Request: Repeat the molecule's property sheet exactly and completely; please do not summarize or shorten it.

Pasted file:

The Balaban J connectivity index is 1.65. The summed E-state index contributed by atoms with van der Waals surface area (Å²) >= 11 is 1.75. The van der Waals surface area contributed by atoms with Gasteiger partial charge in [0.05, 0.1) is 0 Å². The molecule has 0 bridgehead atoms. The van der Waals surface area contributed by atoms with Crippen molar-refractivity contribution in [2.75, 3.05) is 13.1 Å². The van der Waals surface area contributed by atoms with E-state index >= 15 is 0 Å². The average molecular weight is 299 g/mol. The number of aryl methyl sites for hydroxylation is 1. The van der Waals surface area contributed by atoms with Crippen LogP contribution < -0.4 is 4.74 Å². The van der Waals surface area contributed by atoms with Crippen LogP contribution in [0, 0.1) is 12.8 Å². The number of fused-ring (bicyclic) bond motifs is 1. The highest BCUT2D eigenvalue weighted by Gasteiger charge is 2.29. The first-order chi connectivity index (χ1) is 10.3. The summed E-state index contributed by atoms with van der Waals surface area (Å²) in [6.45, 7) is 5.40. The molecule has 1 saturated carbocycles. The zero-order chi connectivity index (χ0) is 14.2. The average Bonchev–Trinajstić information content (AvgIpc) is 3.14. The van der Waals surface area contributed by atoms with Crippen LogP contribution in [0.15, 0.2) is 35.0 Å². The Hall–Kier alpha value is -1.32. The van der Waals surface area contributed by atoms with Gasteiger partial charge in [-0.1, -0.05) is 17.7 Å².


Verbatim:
The Balaban J connectivity index is 1.65. The summed E-state index contributed by atoms with van der Waals surface area (Å²) >= 11 is 1.75. The van der Waals surface area contributed by atoms with Gasteiger partial charge in [0.05, 0.1) is 0 Å². The molecule has 0 bridgehead atoms. The van der Waals surface area contributed by atoms with Crippen molar-refractivity contribution in [2.75, 3.05) is 13.1 Å². The van der Waals surface area contributed by atoms with E-state index >= 15 is 0 Å². The average molecular weight is 299 g/mol. The number of aryl methyl sites for hydroxylation is 1. The van der Waals surface area contributed by atoms with Crippen LogP contribution < -0.4 is 4.74 Å². The van der Waals surface area contributed by atoms with Crippen LogP contribution in [0, 0.1) is 12.8 Å². The number of fused-ring (bicyclic) bond motifs is 1. The highest BCUT2D eigenvalue weighted by Gasteiger charge is 2.29. The first-order chi connectivity index (χ1) is 10.3. The summed E-state index contributed by atoms with van der Waals surface area (Å²) in [6.45, 7) is 5.40. The molecule has 1 saturated carbocycles. The zero-order chi connectivity index (χ0) is 14.2. The average Bonchev–Trinajstić information content (AvgIpc) is 3.14. The van der Waals surface area contributed by atoms with Crippen LogP contribution in [0.15, 0.2) is 35.0 Å². The Hall–Kier alpha value is -1.32. The van der Waals surface area contributed by atoms with Gasteiger partial charge in [-0.1, -0.05) is 17.7 Å².